Technology makes it easier to create support networks in the workplace. People can get involved via various technology-driven apps, network digitally, share challenges and progress. A touch of gamification also contributes to healthy competition among colleagues and can motivate them. The use of technology has helped individualize self-management learning, make it affordable, provide real-time insights into people’s progress, and create triggers for action to support expected behavior change.

On-the-job learning has taken a traditional path where technology helps scale but not always efficiency in adopting learning. Advances in brain research and psychology can help transform the way people learn.

Technology combined with brain research supports:

  • Relevance and personalization of the learning experience
  • Learning effectiveness on a granular level
  • the immediate feedback loop on actions taken
  • Tracking skills and psychological resources to carry out new behaviors
  • Prediction of learning needs
  • Expanding access to knowledge, either passively or from a real person

How using a brain-friendly learning method can improve the impact of technology

A neuroscientific learning process is about helping people create a process and set of triggers that can help them automate the use of new knowledge. Applying a behavior change and habit building methodology enables us to empower learners to stay on track in their learning path without relying on motivation to keep them going. In addition, it is about combining technology with a human touch and not just letting people go on their own journey, because individual support and feedback are an effective part of learning.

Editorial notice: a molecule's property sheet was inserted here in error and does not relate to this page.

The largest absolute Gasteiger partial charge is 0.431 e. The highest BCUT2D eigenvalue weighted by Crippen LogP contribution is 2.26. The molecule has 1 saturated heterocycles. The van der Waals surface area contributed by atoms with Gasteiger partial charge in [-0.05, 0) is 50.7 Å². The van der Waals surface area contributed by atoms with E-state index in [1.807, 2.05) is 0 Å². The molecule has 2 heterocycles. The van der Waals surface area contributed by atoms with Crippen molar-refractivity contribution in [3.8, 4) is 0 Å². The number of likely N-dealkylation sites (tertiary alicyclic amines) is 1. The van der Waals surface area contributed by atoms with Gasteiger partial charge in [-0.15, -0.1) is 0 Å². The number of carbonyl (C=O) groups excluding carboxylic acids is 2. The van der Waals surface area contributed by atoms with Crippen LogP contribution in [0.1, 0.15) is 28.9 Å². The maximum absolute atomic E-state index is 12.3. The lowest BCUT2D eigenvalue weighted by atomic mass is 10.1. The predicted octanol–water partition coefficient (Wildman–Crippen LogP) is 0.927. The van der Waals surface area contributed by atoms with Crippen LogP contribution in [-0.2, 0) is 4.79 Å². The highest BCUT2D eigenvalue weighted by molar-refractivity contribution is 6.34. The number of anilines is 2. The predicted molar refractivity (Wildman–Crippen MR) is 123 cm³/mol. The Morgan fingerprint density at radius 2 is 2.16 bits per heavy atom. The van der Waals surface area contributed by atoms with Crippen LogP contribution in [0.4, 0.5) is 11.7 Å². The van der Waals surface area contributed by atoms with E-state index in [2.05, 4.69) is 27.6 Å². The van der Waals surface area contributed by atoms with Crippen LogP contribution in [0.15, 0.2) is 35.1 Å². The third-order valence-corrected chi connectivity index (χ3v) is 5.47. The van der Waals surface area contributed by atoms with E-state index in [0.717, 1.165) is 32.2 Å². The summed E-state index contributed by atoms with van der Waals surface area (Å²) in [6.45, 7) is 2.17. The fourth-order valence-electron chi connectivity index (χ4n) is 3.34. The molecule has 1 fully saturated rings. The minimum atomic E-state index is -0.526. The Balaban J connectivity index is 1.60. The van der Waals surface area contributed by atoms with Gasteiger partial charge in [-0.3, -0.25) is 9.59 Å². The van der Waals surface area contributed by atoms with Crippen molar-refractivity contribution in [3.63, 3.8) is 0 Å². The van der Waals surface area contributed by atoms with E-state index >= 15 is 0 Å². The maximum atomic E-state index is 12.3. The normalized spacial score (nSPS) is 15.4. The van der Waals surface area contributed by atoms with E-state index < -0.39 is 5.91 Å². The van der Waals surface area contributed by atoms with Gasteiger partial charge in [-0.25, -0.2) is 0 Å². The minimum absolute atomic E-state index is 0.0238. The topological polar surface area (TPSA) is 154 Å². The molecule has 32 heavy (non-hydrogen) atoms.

A modular, bite-sized approach to learning is an effective way to ensure that people:

  • focuses on what they need to know for their respective goals at this point
  • able to immediately apply what they have learned in real life
  • not overwhelmed by unnecessary additional content


Learn new skills [1] To help employees self-manage their wellbeing and the need for self-actualization requires a change in learning methodology where developing new behaviors is the only evidence of success. Humans can only acquire these behaviors through consistent practice, personalization, continuous feedback, and measurement of progress. This is where a new learning model has its greatest impact and its potential to change not only individual learning, but also corporate culture. The biggest disruption in adult education that needs to take place is in the learning methodology. Technology is a vehicle for efficiently scaling learning.


[1] 10 Lifelong Learning Skills You Should Build Today


We help organizations measure and improve learning, performance and wellbeing through technology and behavioral science